29 Mar Creativity, Daringness, and Honesty: Why We Need Youth to be City Builders Today
What did you do on March Break when you were in high school? (I know it’s been a few years for most of you.) If you told me that I’d be at a conference with dozens of other students, speakers, and volunteers to talk about urban issues and creating change, I wouldn’t believe you.
But that’s exactly what these high school students did this year. On March 19th, my partners and I co-hosted 1UPToronto, a youth conference to inspire young people to become changemakers in the city. Over 40 students across the GTA came together to learn about “play, eat, move” – public spaces, food equity, and transportation – from a talented group of city shakers and movers.
Then, within two hours, students were challenged to design and prototype solutions to real-life issues in Toronto. How might we create a youthful public space underneath the Gardiner? How might we make young people’s commuting experience more enjoyable on King Street? And how might we improve food access for youth in the Malvern community?
The ideas were so impressive that they made it to the front page of Metro the very next day! From the fun-and-spectacular, like a rock-climbing cave at the Bentway, to the feasible-and-much-needed, like a weekend cooking club in Malvern, students took the time to understand the real needs of the community in each situation before they began to brainstorm and design solutions. That’s the spirit of human-centred design, as our keynote speaker Zahra Ebrahim emphasized in her presentation.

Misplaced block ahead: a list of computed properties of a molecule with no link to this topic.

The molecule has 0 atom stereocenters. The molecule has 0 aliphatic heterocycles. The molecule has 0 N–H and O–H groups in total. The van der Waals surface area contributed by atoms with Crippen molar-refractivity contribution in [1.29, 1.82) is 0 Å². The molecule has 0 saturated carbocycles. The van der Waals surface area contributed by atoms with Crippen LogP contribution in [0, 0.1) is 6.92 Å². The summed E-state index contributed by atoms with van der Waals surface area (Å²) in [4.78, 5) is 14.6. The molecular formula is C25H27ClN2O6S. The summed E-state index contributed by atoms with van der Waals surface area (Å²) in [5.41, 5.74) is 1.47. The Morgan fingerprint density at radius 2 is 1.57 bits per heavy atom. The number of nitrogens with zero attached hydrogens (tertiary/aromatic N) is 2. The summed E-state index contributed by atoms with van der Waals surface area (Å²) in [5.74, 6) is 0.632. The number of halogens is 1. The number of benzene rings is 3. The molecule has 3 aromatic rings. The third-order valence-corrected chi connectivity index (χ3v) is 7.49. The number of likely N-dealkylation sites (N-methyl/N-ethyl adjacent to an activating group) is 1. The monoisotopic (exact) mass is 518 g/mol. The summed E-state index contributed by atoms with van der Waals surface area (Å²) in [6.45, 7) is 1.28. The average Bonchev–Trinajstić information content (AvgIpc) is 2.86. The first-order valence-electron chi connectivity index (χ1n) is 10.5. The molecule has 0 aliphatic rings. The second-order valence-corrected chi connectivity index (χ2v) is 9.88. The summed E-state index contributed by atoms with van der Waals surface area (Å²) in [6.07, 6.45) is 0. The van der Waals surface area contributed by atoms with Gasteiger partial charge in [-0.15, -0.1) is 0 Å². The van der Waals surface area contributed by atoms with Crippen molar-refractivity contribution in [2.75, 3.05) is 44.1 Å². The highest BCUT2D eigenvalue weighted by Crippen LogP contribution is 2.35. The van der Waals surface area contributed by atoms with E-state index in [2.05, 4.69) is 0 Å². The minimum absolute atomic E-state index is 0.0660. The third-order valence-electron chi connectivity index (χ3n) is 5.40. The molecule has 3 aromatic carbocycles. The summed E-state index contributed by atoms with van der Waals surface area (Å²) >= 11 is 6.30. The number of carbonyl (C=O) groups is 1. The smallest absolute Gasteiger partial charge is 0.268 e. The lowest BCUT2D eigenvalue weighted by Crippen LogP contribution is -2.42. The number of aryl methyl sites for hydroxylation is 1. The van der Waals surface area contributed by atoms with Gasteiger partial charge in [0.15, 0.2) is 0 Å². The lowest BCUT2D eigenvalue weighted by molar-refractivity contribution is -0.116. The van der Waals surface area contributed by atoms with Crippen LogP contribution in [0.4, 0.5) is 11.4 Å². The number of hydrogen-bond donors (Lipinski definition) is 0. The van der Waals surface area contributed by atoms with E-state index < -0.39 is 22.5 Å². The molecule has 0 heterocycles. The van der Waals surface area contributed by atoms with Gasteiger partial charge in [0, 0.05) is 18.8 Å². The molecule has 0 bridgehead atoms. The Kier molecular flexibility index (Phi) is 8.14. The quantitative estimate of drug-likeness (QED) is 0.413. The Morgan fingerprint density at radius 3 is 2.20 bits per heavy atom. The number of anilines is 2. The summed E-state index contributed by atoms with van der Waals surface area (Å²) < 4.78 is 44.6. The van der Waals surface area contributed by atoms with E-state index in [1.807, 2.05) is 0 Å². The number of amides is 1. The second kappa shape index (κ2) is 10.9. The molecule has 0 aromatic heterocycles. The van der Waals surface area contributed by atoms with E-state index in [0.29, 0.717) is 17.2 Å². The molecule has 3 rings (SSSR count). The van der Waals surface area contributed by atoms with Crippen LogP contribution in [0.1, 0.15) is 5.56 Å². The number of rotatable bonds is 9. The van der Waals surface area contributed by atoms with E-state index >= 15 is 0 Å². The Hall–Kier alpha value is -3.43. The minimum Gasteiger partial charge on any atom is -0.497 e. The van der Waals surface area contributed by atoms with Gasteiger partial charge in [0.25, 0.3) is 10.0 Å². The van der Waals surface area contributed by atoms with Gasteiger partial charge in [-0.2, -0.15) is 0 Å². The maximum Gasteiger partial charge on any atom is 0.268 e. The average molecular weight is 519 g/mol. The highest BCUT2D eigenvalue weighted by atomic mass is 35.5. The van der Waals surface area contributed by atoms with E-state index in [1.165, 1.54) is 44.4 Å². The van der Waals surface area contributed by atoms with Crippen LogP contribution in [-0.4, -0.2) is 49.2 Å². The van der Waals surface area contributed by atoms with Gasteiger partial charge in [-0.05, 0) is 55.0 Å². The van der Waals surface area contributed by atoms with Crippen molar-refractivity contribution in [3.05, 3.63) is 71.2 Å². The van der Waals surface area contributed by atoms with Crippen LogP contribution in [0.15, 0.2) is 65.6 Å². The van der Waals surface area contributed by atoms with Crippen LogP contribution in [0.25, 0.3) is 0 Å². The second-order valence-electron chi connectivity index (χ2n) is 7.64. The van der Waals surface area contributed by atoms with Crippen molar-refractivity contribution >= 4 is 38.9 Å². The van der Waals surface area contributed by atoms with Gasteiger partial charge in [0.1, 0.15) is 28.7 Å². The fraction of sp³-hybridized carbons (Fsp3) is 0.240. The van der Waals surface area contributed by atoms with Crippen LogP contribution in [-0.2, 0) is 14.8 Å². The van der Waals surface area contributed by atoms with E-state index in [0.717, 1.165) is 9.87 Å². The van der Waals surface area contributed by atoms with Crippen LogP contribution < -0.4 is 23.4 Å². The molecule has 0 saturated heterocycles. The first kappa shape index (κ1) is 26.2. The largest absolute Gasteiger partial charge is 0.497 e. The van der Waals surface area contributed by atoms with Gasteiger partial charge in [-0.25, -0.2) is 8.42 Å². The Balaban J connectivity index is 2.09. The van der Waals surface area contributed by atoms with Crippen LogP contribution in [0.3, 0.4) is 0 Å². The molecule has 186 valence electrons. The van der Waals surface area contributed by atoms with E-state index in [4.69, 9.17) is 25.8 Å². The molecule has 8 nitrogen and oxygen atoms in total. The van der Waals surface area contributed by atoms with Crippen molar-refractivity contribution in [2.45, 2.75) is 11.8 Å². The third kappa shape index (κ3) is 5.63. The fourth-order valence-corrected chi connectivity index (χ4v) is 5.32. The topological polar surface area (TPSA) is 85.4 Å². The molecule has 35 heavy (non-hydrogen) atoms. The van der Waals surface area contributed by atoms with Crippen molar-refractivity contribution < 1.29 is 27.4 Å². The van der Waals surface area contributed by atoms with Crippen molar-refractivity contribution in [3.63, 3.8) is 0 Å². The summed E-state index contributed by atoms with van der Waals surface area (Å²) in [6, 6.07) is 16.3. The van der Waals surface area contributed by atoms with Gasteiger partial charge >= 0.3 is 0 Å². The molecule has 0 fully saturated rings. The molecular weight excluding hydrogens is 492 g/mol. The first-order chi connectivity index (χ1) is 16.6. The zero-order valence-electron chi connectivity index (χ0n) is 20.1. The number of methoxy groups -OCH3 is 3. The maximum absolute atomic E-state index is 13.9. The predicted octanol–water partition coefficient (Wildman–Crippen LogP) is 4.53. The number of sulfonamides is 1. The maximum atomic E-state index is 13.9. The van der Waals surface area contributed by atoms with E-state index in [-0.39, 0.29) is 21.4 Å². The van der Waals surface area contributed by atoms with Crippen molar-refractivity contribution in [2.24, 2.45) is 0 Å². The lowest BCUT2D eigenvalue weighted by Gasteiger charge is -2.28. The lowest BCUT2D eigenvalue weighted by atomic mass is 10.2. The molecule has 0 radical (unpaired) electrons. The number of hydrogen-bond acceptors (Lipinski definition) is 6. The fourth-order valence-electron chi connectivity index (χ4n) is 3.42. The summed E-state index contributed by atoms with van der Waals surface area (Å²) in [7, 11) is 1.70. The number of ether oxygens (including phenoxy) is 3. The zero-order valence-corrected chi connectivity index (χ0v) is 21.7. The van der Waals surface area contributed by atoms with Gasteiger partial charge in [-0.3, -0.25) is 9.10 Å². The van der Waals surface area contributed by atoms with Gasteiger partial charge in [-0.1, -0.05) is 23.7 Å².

My partners and I started Urban Minds and the 1UPToronto project 8 months ago, with a mission to shape the next generation of urban changemakers. We know that not everyone’s going to become an urban planner, an architect, or an engineer when they grow up; but we truly believe that anyone, regardless of their age, can be an advocate in their community today. With the support of Toronto City Planning and organizations such as 8 80 Cities, 1UPToronto was a great success. The wealth of ideas and solutions generated by the participants will inform planners in initiatives such as Growing Up: Planning for Children in New Vertical Communities and the King Street Pilot Study.
Young people are full of energy and creativity, unbounded by rules and conventions, and (brutally) honest about the things they like or don’t like. These are precisely the qualities we need in visionary city-builders. Besides, youth are some of the least represented demographics in the decision-making process. If we are serious about creating communities for all, it’s time to make room for these young, brilliant minds to “1UP” our cities.
We’re now looking for urban-minded people (pun intended) to collaborate with to run workshops, tours and activities for high school students. To reach us or to learn more about 1UPToronto, visit www.urbanminds.co.